Prudence J. Smith and Nicolas J. Taylor explain why directors must tread with caution when it comes to competition law.
Business media salivates when company directors find themselves on the wrong side of the Competition and Consumer Act (the Act) and its regulator, the Australian Competition and Consumer Commission (ACCC). The most significant interactions between company directors, the Act and the ACCC include:
- Compulsory notices.
- Director liability.
None of these issues are consistent with common international practice. These are additional considerations for company directors, of which ignorance, or disregard, places them at considerable risk.
Key investigatory tool
The ACCC conducts hundreds of investigations each year. Companies and directors alike might find themselves involved in an ACCC investigation including, through no fault of their own, as a third party (such as being a competitor to two merging parties). Regardless of the reason for the interaction, it nevertheless demands focused and careful management.
Similar to the Australian Securities and Investments Commission (ASIC) or the Australian Tax Office (ATO), the ACCC is empowered to require documents and information be produced where it believes the target of the request is capable of doing so.
This power includes the ability to require directors (and officers) to attend ACCC offices to give evidence. The ACCC has other similar powers at its disposal (such as the ACCC’s functions overseeing the carbon tax repeal) but its use of the power under section 155 far outweighs any other.
In recognition of the significance of this power, failure to comply with such a notice is a criminal offence, attracting a penalty of up to $3,400 or up to 12 months’ imprisonment. The ACCC considers the power so critical to the discharge of its duties that it is looking to sharpen its sting. The ACCC has petitioned an increase in the financial penalties and has also sought the introduction of civil pecuniary penalties as part of its submission to the current competition policy review. The review’s draft report agrees with the ACCC’s submission that the current sanctions for failure to comply are inadequate.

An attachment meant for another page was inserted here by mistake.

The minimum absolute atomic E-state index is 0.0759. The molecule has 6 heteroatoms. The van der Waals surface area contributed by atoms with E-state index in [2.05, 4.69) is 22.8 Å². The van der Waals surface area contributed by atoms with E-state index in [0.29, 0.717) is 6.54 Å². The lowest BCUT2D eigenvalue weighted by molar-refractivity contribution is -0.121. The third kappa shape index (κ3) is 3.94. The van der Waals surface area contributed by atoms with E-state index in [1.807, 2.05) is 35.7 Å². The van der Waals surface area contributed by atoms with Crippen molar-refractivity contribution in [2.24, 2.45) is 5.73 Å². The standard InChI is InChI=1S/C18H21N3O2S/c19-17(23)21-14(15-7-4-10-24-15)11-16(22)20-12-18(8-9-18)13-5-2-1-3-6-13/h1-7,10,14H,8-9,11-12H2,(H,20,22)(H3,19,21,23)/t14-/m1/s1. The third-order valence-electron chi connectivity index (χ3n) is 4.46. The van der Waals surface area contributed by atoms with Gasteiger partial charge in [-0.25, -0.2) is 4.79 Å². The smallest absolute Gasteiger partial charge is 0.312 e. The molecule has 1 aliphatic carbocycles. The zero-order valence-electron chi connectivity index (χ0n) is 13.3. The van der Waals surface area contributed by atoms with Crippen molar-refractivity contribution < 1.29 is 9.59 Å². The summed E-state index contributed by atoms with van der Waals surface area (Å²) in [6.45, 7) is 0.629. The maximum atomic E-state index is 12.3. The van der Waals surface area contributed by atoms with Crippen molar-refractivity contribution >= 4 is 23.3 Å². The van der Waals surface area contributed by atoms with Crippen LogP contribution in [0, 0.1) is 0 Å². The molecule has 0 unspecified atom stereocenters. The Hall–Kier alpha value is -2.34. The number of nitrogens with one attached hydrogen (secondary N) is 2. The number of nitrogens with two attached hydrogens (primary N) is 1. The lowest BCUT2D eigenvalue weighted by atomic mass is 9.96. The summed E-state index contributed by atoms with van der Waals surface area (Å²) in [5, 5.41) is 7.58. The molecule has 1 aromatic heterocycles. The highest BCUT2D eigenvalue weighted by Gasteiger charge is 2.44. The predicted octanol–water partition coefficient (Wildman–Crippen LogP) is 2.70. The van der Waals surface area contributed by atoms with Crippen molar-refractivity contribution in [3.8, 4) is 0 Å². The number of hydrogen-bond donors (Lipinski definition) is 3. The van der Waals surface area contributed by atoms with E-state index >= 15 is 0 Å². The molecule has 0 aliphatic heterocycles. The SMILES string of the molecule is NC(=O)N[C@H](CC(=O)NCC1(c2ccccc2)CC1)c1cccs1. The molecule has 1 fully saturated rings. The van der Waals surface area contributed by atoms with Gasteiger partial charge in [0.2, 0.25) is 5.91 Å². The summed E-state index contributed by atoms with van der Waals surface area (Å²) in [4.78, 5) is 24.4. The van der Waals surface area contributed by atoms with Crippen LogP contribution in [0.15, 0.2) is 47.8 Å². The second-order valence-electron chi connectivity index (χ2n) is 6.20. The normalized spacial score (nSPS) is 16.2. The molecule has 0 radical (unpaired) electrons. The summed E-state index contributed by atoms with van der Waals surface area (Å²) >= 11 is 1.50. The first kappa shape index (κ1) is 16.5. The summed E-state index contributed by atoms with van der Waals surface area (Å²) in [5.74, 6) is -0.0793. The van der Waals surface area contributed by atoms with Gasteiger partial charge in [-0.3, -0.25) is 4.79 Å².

A director’s exposure is not limited to notices addressed to them individually. A “competent officer of the body corporate” must sign a request for information addressed to his or her company. In this way, a director risks being “knowingly concerned” in the company’s failure to comply with a notice for which he or she may be exposed to personal liability.
The ACCC wields its stick
In recent years the ACCC has brought a number of actions against directors for aiding and abetting a breach by a body corporate or for breaching the provision themselves. There are two matters currently before the courts in which the ACCC is seeking jail terms among other orders. These directors may find themselves joining an infamous list including:
- Two directors who were ordered to serve jail time for failing to respond to a notice and also for aiding and abetting a corporation breach of its obligations (ACCC v Rana).
- A director served 200 hours of community service and was also fined $2,160 for providing false and misleading information on two occasions when responding to questions by the ACCC in an examination and failing to retract those false and misleading statements (ACCC v Neville).